‘Signs of chemical attack’ in Syria

‘Signs of chemical attack’ in Syria

Eyewitnesses in town of Saraqib tell of helicopters that dropped poison gas; local doctors say eight people injured

Stuart Winer is a breaking news editor at The Times of Israel.

A victim of an alleged chemical attack in Jobar, Syria, in April. (photo credit: screenshot/YouTube)
A victim of an alleged chemical attack in Jobar, Syria, in April. (photo credit: screenshot/YouTube)

A BBC correspondent in Syria reported Thursday that eyewitnesses had informed him of a chemical weapons attack by government aircraft in the northern town of Saraqib.

Two helicopters dropped devices on the town, which is located southwest of Aleppo, as it came under bombardment from regime forces, the report said.

Doctors at a local hospital said that they treated eight people who had breathing problems or constricted pupils. One woman, Maryam Khatib, died of her injuries, while her son Mohammed  was reportedly injured when he rushed to attend to her.

A doctor who treated Khatib said her symptoms were similar to poisoning caused by organophosphates, ingredients used in nerve gases and insecticides.

The son told the BBC’s Ian Pannell that there was a “horrible, suffocating smell” and that he lost his eyesight for three or four days.

Witness described one of the devices as being a “box-like container with a hollow concrete casing inside.” The BBC reported that it had received videos purportedly of the scene that supported the accounts by locals.

One video also showed a white powder next to canisters on the ground; however, the BBC was unable to verify the content of the videos. Samples of the material have been sent for testing in Britain, France, Turkey and the United States.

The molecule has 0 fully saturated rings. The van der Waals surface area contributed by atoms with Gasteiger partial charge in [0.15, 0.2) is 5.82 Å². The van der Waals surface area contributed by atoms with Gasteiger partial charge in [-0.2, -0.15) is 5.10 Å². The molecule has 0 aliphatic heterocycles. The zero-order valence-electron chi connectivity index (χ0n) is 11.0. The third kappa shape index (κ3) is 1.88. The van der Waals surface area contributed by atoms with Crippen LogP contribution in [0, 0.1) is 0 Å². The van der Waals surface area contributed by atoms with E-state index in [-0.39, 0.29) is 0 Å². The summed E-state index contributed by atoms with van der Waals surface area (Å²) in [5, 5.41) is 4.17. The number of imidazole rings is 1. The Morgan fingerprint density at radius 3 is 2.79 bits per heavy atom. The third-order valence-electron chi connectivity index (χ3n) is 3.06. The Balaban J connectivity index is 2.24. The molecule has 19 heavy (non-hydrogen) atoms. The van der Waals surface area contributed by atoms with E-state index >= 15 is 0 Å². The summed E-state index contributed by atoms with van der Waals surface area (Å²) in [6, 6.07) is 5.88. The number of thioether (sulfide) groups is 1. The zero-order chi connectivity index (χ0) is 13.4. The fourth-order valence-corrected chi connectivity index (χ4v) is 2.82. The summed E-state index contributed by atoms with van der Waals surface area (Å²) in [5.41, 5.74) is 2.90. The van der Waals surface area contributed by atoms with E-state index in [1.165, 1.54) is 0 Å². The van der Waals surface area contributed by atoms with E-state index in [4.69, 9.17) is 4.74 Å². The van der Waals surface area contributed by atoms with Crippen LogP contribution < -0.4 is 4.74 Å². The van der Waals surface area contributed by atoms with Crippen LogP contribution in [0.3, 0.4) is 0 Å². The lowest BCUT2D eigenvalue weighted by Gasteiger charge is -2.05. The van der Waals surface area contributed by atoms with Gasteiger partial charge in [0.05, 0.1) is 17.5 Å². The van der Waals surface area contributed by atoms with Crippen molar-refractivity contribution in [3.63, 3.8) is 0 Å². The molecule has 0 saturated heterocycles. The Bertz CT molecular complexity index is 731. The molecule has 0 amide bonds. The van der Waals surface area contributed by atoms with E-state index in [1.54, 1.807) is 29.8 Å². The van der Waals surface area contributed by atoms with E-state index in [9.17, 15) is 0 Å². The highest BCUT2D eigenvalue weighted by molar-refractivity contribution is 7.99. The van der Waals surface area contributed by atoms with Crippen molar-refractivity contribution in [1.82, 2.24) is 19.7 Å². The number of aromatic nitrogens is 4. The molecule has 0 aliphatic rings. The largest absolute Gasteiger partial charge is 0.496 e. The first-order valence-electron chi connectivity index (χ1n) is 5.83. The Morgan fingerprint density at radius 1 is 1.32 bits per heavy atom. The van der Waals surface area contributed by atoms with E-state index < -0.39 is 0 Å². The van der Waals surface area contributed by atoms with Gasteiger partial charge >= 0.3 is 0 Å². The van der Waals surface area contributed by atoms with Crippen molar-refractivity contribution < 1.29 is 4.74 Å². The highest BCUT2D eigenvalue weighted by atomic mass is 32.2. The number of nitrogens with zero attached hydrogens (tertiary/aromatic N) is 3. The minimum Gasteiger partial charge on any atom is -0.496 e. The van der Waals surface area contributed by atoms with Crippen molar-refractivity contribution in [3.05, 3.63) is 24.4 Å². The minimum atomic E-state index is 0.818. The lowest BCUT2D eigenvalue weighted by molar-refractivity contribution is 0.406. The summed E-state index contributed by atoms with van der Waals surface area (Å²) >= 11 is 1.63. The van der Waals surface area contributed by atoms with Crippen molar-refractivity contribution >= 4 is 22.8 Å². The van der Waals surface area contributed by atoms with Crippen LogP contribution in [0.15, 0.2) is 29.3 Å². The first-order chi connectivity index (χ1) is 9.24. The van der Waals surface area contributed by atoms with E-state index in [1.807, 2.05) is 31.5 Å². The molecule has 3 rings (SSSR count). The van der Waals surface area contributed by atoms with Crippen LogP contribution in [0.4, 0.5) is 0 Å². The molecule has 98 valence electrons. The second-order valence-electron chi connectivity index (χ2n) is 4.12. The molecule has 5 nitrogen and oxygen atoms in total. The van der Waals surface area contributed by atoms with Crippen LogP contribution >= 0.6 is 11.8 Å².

On Wednesday, UK Under Secretary of State Wendy Sherman stated that chemical weapons had been used in at least two attacks in Syria.

The US government has intimated that the use of chemical weapons by the Syrian regime against its own people would potentially constitute the crossing of a “red line” for possible military intervention. Still, US President Barack Obama claimed two weeks ago that the intelligence about the use of chemical weapons in Syria was insufficient.

The Syrian government and opposition forces have both blamed each other for an attack in Aleppo in March and another in Homs in December 2012 in which chemical weapons were allegedly used.

Earlier in May the UN panel looking into war crimes in Syria backed down from a claim it had made that rebel forces used chemical weapons.

Syria has asked the UN to investigate only the Aleppo attack, whereas UN Secretary General Ban Ki-moon insists on investigating both incidents, creating a sticking point that has so far prevented an inquiry from proceeding.

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